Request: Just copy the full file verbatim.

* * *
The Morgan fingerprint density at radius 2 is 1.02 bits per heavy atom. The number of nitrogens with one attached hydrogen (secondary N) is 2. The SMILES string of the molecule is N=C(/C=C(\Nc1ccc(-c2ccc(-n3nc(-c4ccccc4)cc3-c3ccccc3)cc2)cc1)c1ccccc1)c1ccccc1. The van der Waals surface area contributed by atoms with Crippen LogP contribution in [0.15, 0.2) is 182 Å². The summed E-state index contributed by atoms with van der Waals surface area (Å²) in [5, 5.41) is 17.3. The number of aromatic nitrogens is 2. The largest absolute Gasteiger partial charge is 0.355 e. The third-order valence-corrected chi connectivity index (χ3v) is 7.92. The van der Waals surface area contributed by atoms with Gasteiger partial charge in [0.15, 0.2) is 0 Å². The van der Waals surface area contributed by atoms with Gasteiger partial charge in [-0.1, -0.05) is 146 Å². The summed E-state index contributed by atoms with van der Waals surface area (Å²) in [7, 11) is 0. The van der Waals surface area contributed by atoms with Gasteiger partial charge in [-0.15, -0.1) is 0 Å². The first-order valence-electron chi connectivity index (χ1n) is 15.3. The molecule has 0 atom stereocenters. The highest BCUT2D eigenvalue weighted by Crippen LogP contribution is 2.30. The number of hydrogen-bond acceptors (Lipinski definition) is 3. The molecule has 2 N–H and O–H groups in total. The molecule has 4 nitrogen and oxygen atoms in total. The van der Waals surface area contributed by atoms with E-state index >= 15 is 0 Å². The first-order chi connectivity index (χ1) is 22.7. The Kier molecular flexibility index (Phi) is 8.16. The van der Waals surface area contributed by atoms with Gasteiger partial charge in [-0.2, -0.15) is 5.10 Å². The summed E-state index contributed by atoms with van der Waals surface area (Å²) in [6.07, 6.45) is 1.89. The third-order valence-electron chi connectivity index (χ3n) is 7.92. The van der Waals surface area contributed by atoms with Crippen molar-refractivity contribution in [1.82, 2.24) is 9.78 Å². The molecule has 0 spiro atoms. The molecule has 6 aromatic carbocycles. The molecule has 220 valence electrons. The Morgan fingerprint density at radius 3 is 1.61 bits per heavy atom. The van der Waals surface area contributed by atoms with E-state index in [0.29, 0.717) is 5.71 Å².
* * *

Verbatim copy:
The Morgan fingerprint density at radius 2 is 1.02 bits per heavy atom. The number of nitrogens with one attached hydrogen (secondary N) is 2. The SMILES string of the molecule is N=C(/C=C(\Nc1ccc(-c2ccc(-n3nc(-c4ccccc4)cc3-c3ccccc3)cc2)cc1)c1ccccc1)c1ccccc1. The van der Waals surface area contributed by atoms with Crippen LogP contribution in [0.15, 0.2) is 182 Å². The summed E-state index contributed by atoms with van der Waals surface area (Å²) in [5, 5.41) is 17.3. The number of aromatic nitrogens is 2. The largest absolute Gasteiger partial charge is 0.355 e. The third-order valence-corrected chi connectivity index (χ3v) is 7.92. The van der Waals surface area contributed by atoms with Gasteiger partial charge in [0.15, 0.2) is 0 Å². The van der Waals surface area contributed by atoms with Gasteiger partial charge in [-0.1, -0.05) is 146 Å². The summed E-state index contributed by atoms with van der Waals surface area (Å²) in [7, 11) is 0. The van der Waals surface area contributed by atoms with Gasteiger partial charge in [-0.15, -0.1) is 0 Å². The first-order valence-electron chi connectivity index (χ1n) is 15.3. The molecule has 0 atom stereocenters. The highest BCUT2D eigenvalue weighted by Crippen LogP contribution is 2.30. The number of hydrogen-bond acceptors (Lipinski definition) is 3. The molecule has 2 N–H and O–H groups in total. The molecule has 4 nitrogen and oxygen atoms in total. The van der Waals surface area contributed by atoms with E-state index >= 15 is 0 Å². The first-order chi connectivity index (χ1) is 22.7. The Kier molecular flexibility index (Phi) is 8.16. The van der Waals surface area contributed by atoms with Gasteiger partial charge in [-0.2, -0.15) is 5.10 Å². The summed E-state index contributed by atoms with van der Waals surface area (Å²) in [6.07, 6.45) is 1.89. The third-order valence-electron chi connectivity index (χ3n) is 7.92. The van der Waals surface area contributed by atoms with Crippen molar-refractivity contribution in [1.82, 2.24) is 9.78 Å². The molecule has 0 spiro atoms. The molecule has 6 aromatic carbocycles. The molecule has 220 valence electrons. The Morgan fingerprint density at radius 3 is 1.61 bits per heavy atom. The van der Waals surface area contributed by atoms with E-state index in [0.29, 0.717) is 5.71 Å².